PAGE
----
2. For the sake of meeting the NEED of most shooters, suggesting something like the .25's on through the 7MM-08 should take care of ANY deer alive! MAKES SENSE

3. In suggesting cartridges to a newbie that is going to spend XXX dollars on a gun anyway, why point them towards a light or heavy cartridge, that requires more experience than neccesary! SAME AS NO. 1 ABOVE

A. For that matter, that goes for a 30-30 too! (I know, I've heard it a thousand times, "my first gun was a 30-30 or a .22 centerfire!" None of these should be considered "rookie" cartridges! The 30-30 does not have the range for rookies, and the .22's again, just are not forgiving of any in-accuracy! ROOKIES SHOULD NOT BE TAKING SHOTS THAT ARE TOO FAR AWAYFOR A .30/30. WHILE IT IS POSSIBLE TO KILL DEER WITH A .22 CENTERFIRE, I WOULD NEVER RECOMMEND TRYING THIS!! TO ANYONE!!

Finally , (and this is the whole point, if it was missed!) Consider that what you are suggesting, light or heavy, IS NOT best for everyone! A persons size, recoil tolerance, and experience, MAY or MAY NOTbe up to either extremes of cartridges!
With the recoil reducing technology today, (not to mention that deer do not require "magnum force") it is pretty safe to say that anyone that cannot handle a .25 through 7MM-08 should maybe be "observing" and not actually shooting!
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Old 11-25-2006, 08:30 AM
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Default RE: A little good, common sense advice! (hopefully)

The 30-30 does not have the range for rookie
ORIGINAL: JagMagMan

The 30-30 does not have the range for rookies...
Dubious assertion. What is a 30-30 good to - 200 yards or thereabouts? In my world, that is a LONG ways. Heck, I've never shot any deer more than 90 yards out - that was with a .270, but most any rifle would have done. Point is... if a guy is a new hunter/shooter, do you really want him making a buying decision based on a ballistic chart? Many do, but that is due to innocent ignorance. And should newbie be shooting 200+ yards at deer? From field postions, not a bench? They can, of course, but I'd recommend against it. But then, sometimes I'm a lousy shot. Hitting the deer is one thing; hitting the right spot on the deer, especially as range increases, is quite another.
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Old 11-25-2006, 09:08 AM
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Default RE: A little good, common sense advice! (hopefully)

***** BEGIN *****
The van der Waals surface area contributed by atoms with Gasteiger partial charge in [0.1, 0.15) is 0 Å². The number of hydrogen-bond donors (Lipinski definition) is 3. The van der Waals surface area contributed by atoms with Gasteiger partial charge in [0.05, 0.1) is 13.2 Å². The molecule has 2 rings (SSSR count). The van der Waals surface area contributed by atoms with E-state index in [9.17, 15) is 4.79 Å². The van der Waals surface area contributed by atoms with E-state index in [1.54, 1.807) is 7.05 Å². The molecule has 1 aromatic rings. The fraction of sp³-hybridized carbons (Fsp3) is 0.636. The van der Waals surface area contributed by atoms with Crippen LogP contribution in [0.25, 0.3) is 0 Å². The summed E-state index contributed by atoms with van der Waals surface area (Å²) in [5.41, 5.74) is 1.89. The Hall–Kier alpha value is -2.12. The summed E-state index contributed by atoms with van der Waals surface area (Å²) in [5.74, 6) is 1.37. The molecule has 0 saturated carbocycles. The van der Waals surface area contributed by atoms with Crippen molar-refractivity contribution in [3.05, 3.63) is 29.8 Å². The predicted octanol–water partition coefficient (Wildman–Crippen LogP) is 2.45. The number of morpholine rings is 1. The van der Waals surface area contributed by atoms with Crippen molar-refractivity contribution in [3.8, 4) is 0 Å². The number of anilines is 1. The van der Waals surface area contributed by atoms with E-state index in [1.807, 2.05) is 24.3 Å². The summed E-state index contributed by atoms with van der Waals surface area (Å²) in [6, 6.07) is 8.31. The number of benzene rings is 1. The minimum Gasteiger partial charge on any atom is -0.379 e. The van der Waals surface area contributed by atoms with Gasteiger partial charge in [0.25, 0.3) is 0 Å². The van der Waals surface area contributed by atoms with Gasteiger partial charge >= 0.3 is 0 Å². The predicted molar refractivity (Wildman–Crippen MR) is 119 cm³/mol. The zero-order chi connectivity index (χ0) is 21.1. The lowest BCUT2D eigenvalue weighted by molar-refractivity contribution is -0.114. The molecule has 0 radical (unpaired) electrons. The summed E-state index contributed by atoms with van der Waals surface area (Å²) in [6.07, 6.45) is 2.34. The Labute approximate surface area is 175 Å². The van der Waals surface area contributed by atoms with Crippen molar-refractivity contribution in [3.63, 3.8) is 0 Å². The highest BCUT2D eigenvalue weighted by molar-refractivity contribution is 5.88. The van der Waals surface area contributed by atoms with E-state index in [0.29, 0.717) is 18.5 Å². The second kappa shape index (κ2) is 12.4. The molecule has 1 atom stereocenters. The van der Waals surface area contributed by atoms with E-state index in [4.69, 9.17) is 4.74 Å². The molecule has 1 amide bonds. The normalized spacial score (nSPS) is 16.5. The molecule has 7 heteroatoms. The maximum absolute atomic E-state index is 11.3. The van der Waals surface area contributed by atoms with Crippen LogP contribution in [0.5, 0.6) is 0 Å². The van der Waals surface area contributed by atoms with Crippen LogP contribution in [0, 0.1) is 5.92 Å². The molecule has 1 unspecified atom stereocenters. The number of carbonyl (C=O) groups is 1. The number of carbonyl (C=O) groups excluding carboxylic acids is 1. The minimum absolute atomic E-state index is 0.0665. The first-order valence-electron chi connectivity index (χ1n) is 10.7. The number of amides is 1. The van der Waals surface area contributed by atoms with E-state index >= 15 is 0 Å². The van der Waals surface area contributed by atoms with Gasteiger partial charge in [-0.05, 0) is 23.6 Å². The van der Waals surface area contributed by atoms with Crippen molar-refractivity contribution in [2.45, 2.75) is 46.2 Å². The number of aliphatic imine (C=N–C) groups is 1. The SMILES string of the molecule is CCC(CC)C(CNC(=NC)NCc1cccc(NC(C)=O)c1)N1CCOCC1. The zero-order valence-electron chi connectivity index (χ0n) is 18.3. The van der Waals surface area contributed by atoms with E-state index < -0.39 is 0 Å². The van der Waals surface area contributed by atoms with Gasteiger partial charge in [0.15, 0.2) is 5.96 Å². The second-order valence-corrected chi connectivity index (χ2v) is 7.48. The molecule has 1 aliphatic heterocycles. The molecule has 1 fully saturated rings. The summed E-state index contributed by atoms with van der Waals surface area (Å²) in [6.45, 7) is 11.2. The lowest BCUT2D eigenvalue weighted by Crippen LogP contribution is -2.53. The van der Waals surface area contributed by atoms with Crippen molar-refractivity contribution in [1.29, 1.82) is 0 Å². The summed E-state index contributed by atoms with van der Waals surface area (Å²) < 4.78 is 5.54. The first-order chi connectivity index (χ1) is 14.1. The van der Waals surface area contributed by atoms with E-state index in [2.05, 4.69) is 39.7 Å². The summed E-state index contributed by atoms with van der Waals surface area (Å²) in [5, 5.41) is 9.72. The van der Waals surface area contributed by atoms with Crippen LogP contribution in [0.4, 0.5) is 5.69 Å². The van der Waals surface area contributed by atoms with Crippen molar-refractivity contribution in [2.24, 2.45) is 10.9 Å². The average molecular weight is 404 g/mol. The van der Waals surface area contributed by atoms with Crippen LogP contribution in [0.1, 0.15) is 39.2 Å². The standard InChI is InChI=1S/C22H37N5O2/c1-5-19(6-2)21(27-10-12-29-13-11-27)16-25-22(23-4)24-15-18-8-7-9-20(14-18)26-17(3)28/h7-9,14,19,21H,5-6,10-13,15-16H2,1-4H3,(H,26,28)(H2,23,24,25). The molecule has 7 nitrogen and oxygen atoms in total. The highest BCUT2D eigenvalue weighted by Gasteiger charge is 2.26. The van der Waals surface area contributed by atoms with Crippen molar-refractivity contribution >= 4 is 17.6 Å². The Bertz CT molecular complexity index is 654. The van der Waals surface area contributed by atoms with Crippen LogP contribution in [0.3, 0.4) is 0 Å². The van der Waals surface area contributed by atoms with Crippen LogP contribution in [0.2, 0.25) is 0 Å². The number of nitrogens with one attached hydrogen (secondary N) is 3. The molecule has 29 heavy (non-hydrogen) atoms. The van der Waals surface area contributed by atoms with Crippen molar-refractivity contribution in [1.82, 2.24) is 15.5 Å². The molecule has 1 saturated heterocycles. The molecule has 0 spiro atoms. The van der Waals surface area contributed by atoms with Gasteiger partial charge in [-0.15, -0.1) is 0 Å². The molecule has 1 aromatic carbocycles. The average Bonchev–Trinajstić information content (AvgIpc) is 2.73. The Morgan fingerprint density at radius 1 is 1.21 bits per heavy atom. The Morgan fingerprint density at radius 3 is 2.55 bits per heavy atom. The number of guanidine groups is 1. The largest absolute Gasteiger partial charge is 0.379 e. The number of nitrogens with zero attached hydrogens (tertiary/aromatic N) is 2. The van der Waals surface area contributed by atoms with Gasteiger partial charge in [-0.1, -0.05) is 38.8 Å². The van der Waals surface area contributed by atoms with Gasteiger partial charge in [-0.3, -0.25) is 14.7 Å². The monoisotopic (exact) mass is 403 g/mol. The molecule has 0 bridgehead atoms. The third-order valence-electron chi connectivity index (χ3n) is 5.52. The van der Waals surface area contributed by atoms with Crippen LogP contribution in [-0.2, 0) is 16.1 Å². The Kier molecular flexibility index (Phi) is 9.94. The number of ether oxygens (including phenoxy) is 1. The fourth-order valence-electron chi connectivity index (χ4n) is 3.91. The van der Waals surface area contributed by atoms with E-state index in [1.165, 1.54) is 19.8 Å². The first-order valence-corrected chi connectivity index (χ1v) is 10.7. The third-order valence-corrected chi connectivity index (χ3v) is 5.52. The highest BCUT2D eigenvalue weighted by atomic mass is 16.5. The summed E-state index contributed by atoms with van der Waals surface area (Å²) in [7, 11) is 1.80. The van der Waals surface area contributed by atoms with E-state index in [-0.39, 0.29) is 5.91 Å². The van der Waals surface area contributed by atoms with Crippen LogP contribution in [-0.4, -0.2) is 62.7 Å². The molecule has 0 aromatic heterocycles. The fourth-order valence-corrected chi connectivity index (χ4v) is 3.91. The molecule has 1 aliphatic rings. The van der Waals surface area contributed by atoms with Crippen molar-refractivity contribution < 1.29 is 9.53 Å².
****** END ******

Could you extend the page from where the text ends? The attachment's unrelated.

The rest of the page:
CM,
I know that a great many hunter's first gun was the 30-30.
There is nothing wrong with the 30-30, if you know your limits! That is where I don't care for the 30-30 for most newbies!
As most newbies, are not good at estimating range! I've had a couple of bad tracking jobs for rookies due to them stretching their limits!
To be fair to the 30-30, and even fair to newbies, there are many seasoned hunters that will over stretch their limits with any calibers!

My biggest pet-peeve is hearing the statement " it was such a big buck that I HAD to try the shot!" Horse Feathers! It's either do-able or NO SHOT! Trophy, spike or doe!

Again, nothing against the 30-30, but along with the unltra lights, and ultra heavies, they are just not a very "forgiving" cartridge for beginners!
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Old 11-25-2006, 09:44 AM
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Default RE: A little good, common sense advice! (hopefully)

I'm all in favor of common sense. My first deer rifle, twenty-some years ago, was a 30-06. Since then I've gone owned and killed deer with 270, shotgun (using buckshot, running dogs) and a couple of muzzleloaders. So I've approached the 30-30 not as a beginner looking for a first rifle, but as to what will fit me now. I got the Marlin because it is short, handy, very 'carryable' with one hand, looks lovely, and is sufficient cartridge. I usually hunt in the woods, have never taken a shot past 90 yards. I know what the charts say - 30-30 has less energy and swoopy trajectory compared to more modern centerfire, blah blah blah - but 30-30 it seems very practical. Practical isn't real sexy, but it is... practical. 30-30 is a step up from the muzzleloader I've been using for the past five years.

I hear what you're saying about more modern cartridges taking the guess work out of long shots... my point is, the new shooter - and many veterans - ought not be taking those long shots. Give a new hunter a .270 and tell him he's got a 300 yard rifle, and he just might believe it and take a Hail Mary shot he has no business taking.